Speaking of rainfall measurements, I have been collecting rainfall for both of my rain gauges. I have a 5" Acurite manual rain gauge and a homemade rain gauge that is comprised of a Barilla spaghetti jar and a funnel the exact size of the opening diameter. I have been complaining about the Acurite rain gauge being inaccurate for some time now. But, an interesting thing happened....

Well, both of the gauges were nearing full capacity, unchartered territory for both gauges. In fact, my homemade rain gauge's funnel had rainwater standing halfway up the funnel. I think I still had room for another half inch before overflow. So, I collected 4.46" in that gauge. Then, I measured the Acurite gauge, expecting overflow. Surprisingly, it was under 4.50". In fact, it registered a little bit less than my homemade rain gauge, at 4.40".

After this evidence, I am becoming more convinced that the Acurite rain gauge really can measure 5" of rainfall; however, the demarcation lines leading up to the 5" mark are not as accurate as they should be. At times, I believe that some measurements may be more than 0.25" off.

Now, looking ahead. I have looked at the latest GFS and Euro runs for Hurricane Irma. There is still uncertainty about where this beast is heading. At 7-8 days out, the Euro has Irma nearing the southern coast of Florida turning northerly parallel to the coast and making landfall in the Carolinas.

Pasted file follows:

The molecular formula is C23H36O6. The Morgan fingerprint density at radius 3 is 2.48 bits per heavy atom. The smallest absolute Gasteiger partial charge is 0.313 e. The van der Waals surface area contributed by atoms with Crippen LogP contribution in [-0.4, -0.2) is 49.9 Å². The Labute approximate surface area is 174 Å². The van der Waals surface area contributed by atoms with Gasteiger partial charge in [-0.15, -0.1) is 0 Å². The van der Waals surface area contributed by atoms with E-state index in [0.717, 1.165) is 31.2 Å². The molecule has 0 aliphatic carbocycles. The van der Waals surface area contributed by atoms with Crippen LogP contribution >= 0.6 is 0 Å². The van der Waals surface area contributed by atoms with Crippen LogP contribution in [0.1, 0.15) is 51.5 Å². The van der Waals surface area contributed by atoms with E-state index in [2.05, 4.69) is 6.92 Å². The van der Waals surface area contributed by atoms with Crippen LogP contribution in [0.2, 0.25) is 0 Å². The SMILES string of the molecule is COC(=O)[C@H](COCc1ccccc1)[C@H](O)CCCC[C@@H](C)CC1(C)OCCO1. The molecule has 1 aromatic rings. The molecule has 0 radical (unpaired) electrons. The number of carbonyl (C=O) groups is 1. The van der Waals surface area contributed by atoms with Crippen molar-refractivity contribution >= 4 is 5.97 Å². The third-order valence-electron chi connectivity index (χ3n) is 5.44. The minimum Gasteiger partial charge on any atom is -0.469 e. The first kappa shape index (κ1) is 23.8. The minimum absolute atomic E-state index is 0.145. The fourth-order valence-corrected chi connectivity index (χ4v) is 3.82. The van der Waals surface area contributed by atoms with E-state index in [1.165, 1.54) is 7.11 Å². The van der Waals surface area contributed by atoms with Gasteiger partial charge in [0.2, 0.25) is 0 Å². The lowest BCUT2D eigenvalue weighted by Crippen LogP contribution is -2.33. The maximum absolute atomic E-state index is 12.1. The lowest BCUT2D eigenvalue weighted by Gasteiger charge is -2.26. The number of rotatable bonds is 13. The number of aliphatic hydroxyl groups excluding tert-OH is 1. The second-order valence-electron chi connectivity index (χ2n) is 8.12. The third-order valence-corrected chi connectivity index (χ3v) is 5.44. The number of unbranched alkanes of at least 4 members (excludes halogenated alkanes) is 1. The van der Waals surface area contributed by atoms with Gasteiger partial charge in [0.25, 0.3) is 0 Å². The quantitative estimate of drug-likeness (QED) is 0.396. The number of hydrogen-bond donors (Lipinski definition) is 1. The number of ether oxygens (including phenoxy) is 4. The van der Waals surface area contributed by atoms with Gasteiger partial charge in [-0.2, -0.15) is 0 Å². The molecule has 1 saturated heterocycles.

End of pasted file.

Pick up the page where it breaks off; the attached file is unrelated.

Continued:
The GFS has a more southerly track with landfall in Florida and moving northward through Georgia.

I don't much stock into the GFS. But, it does warrant attention, since it has Irma paying a visit to Kentucky and parking it here with more insane tropical rainfall amounts for our region.

The Euro has Irma affecting parts of our region, though the low pressure center looks to stay east of the Appalachians. Still, it appears moisture will be driven westward, affecting primarily central and eastern parts of the state.

Again, it is a long ways out. But, I'm sure we will be glued to our Tv's, anticipating the next run from the models, perhaps even making Vegas-style wagers about where and if this thing will make landfall.

Just stay tuned. We are at least a week away from any effects that may impact the region.

Meanwhile, here is your state and territory weather extremes for the week....

September 4...
1979 - Annas Hope, Virgin Islands (U.S.)...20" (24-hr Precip Record)

September 4-5...
1970 - Workman Creek, AZ...11.4" (24-hr state precip. record)

September 6...
1925 - Centreville, AL...112 degrees (state high temp record)

Make it a great day and rest of the week.


MikJournal Monday 02/25/2019...Drying Out

What a wet pattern we have been enduring. Will we finally dry out? Welcome to another installment of MikJournal Monday, the 25th of February...